In Freefall: Scarcity in Venezuela

BEN LEVY

The lines begin to stretch around the block well before 5:00 each morning. People wait for hours, hoping that there will be something left by the time they reach the door. They’re waiting for a loaf of bread.

These scenes have become commonplace across Venezuela, even in the once prosperous capital city of Caracas. A humanitarian crisis has reached previously unseen levels in this country of over 30 million people. There are shortages of basic medicines, goods, and above all else, food. About 85% of medicines are in short supply, maternal mortality and infant mortality are up 65% and 30%, respectively, and mosquito-borne illnesses like Zika virus and malaria are on the rise. Meanwhile, 75% of Venezuelans reported losing 19 pounds on average in 2016, and one in three are eating two meals or less a day. Caritas Internationalis, a religious charity, has measured the Global Acute Malnutrition (GAM) rate – the proportion of children from six months to five years of age suffering acute malnutrition – to be hovering around ten percent, the WHO’s benchmark for a serious crisis.

Protesters march daily on the streets of Caracas to demand early presidential elections, banging together empty pots as a symbol of the food shortages. In response, the government has cracked down, with security forces firing canisters of tear gas, or even live ammunition, at demonstrators. To date, government forces have killed at least 64 people since April of 2017.

Like so many other food crises, Venezuela’s is both human-caused and preventable. Until recent years, Venezuela was performing well by many standards. It has the largest proven oil reserves in the world and a socialist government dedicated to providing social programs for poverty alleviation. For years under Hugo Chavez, the President from 1998 until his death in 2013, those socialist policies succeeded in reducing poverty from 55% to 34%, helping 1.5 million adults become literate, and delivering healthcare to 70% of the population with Cuban doctors, paid for with oil revenues.

In recent years, however, the government has become increasingly authoritarian. First under Chavez, then continuing under his successor, Nicolas Maduro, the ruling party gradually consolidated its power. Courts and electoral authorities have been filled with Chavez supporters, known as Chavistas, while press freedom has significantly deteriorated. This past March, the government-controlled Supreme Court tried to dissolve the opposition-controlled National Assembly, although the ruling was later weakened after massive protests broke out.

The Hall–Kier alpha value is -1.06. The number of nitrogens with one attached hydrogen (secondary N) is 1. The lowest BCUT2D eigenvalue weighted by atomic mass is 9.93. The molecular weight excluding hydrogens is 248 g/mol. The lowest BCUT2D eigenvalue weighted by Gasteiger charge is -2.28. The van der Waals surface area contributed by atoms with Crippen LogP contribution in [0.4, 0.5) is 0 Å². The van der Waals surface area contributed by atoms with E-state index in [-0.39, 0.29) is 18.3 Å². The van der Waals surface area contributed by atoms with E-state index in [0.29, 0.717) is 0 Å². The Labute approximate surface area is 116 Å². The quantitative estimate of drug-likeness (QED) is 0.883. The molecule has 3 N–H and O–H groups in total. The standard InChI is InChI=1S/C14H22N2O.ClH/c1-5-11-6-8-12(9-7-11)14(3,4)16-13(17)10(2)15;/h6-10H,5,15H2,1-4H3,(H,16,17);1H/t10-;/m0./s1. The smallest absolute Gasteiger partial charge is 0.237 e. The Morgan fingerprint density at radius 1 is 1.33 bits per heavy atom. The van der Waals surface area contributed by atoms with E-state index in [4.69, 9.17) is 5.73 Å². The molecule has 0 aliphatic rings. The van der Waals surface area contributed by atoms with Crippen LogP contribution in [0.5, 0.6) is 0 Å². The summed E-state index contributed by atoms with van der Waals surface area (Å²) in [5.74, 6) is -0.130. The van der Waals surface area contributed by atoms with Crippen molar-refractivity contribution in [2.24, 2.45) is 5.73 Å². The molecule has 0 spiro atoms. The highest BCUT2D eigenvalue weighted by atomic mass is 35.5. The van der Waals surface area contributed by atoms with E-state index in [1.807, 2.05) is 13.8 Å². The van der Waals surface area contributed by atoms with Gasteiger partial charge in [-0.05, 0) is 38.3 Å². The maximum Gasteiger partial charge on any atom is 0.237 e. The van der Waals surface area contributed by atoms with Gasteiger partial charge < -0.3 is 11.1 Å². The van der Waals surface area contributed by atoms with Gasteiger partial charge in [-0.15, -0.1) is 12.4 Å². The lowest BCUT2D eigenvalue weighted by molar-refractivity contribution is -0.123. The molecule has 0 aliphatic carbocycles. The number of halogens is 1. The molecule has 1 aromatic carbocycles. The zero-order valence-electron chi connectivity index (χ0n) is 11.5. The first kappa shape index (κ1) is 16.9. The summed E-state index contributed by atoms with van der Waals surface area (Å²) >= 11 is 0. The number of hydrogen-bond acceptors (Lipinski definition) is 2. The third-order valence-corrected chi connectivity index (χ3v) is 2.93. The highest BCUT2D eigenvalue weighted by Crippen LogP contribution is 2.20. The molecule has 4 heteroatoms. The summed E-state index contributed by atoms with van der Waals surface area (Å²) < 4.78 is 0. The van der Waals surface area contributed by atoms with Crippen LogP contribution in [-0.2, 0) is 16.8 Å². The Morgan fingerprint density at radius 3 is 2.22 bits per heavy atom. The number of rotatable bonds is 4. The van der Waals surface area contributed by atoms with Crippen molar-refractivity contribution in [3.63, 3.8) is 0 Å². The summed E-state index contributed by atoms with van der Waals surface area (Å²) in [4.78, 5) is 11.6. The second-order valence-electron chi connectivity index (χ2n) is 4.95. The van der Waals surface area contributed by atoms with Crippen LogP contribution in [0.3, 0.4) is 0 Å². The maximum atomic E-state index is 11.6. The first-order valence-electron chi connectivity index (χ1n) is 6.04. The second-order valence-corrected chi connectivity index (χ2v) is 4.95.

So what is causing the dire crisis in Venezuela? American news outlets such as the Washington Examiner, Fox News, and New York Magazine, have described it as the inevitable collapse of socialism. According to Maduro, the crisis is due to the political opposition collaborating with the United States to bring down the People’s government. As always, the reality is more complicated than both sides make it out to be.

External factors

The main causes of the crisis are economic. A significant reason why Venezuela cannot buy food is because the government is out of money. Ninety-six percent of government revenues come from oil, so when the price of crude oil recently plunged to a twelve-year low, the government could no longer afford to pay subsidies to farmers or give food vouchers to the poor.

On top of a decrease in national revenues, creditors are pressuring the government to put any limited funds towards paying down debt to avoid restructuring bonds (a term for government debt) rather than feeding people. This has prompted some economists to assign the epithet of “hunger bonds” to Venezuelan bonds. Emerging market bonds funds, such as JP Morgan’s EMBI+, have a significant stake in Venezuela, since Venezuelan debt is so risky that it has five-times the rate of return compared with other countries. These funds stand to lose massive profits if Venezuelan debt is restructured, so they are pushing the government to take actions like curbing imports to free up money to service the debt.

Internal factors

Volatile oil prices and callous bond traders both fit into the Maduro government’s narrative that Venezuela is a victim of external imperialist forces. However, the government is itself at fault for the consequences of years of mismanagement, corruption, and short-sightedness. When oil prices fell, Venezuela had next to no currency reserves, since it had spent more than all of its oil revenues on social programs. To pay its bills, the government began printing money, which increased the currency supply and drove up inflation. At the same time, the government fixed the exchange rate of Bolivars (Venezuela’s currency) to dollars and mandated that prices for basic goods like bread be kept at low levels. The result was runaway inflation – which is when the value of the currency decreases extremely rapidly – and a massive black market for US dollars and all other goods. Since Bolivars are so plentiful, the bills are hardly worth the paper they are printed on.

The situation places farmers, bakers, and shopkeepers in a precarious situation. Facing persecution from the government for failing to meet quotas, many produce the bare minimum amount of food and sell it at a loss. They then sell everything else on the black market so they can afford to feed their families. Many farmers have simply left their fields vacant because there is no one to pay them.